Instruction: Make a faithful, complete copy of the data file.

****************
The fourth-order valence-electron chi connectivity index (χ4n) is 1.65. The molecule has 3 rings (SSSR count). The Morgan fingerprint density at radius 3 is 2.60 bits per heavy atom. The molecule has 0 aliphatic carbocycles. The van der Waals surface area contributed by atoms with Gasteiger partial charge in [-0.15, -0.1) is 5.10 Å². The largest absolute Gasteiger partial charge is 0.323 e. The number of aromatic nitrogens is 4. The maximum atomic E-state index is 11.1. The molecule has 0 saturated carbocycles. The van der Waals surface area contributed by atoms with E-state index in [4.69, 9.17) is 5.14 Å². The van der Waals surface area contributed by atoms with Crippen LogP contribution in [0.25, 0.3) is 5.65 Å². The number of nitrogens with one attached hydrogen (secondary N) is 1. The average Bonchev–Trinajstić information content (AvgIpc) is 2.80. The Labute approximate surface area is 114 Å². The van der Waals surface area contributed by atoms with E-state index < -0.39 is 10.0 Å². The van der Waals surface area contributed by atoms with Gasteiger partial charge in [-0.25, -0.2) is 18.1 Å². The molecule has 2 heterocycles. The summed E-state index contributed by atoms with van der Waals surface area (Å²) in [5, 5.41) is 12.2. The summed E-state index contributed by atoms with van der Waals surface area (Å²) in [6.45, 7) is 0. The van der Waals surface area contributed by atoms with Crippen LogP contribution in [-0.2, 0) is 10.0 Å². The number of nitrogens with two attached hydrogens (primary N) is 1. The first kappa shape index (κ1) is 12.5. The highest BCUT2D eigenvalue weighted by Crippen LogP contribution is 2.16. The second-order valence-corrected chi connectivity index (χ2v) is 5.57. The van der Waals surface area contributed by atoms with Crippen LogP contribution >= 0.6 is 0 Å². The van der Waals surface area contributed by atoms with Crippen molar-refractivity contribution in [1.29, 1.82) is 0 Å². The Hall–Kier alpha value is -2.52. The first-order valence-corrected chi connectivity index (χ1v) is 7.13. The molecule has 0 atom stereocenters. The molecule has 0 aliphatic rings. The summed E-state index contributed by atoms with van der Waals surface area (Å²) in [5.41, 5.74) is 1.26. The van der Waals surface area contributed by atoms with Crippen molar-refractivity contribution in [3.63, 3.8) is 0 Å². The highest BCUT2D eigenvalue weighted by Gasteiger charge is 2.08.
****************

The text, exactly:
The fourth-order valence-electron chi connectivity index (χ4n) is 1.65. The molecule has 3 rings (SSSR count). The Morgan fingerprint density at radius 3 is 2.60 bits per heavy atom. The molecule has 0 aliphatic carbocycles. The van der Waals surface area contributed by atoms with Gasteiger partial charge in [-0.15, -0.1) is 5.10 Å². The largest absolute Gasteiger partial charge is 0.323 e. The number of aromatic nitrogens is 4. The maximum atomic E-state index is 11.1. The molecule has 0 saturated carbocycles. The van der Waals surface area contributed by atoms with E-state index in [4.69, 9.17) is 5.14 Å². The van der Waals surface area contributed by atoms with Crippen LogP contribution in [0.25, 0.3) is 5.65 Å². The number of nitrogens with one attached hydrogen (secondary N) is 1. The average Bonchev–Trinajstić information content (AvgIpc) is 2.80. The Labute approximate surface area is 114 Å². The van der Waals surface area contributed by atoms with E-state index < -0.39 is 10.0 Å². The van der Waals surface area contributed by atoms with Gasteiger partial charge in [-0.25, -0.2) is 18.1 Å². The molecule has 2 heterocycles. The summed E-state index contributed by atoms with van der Waals surface area (Å²) in [5, 5.41) is 12.2. The summed E-state index contributed by atoms with van der Waals surface area (Å²) in [6.45, 7) is 0. The van der Waals surface area contributed by atoms with Crippen LogP contribution in [-0.2, 0) is 10.0 Å². The number of nitrogens with two attached hydrogens (primary N) is 1. The first kappa shape index (κ1) is 12.5. The highest BCUT2D eigenvalue weighted by Crippen LogP contribution is 2.16. The second-order valence-corrected chi connectivity index (χ2v) is 5.57. The van der Waals surface area contributed by atoms with Crippen LogP contribution >= 0.6 is 0 Å². The van der Waals surface area contributed by atoms with Crippen molar-refractivity contribution in [1.29, 1.82) is 0 Å². The Hall–Kier alpha value is -2.52. The first-order valence-corrected chi connectivity index (χ1v) is 7.13. The molecule has 0 atom stereocenters. The molecule has 0 aliphatic rings. The summed E-state index contributed by atoms with van der Waals surface area (Å²) in [5.41, 5.74) is 1.26. The van der Waals surface area contributed by atoms with Crippen molar-refractivity contribution in [3.63, 3.8) is 0 Å². The highest BCUT2D eigenvalue weighted by Gasteiger charge is 2.08.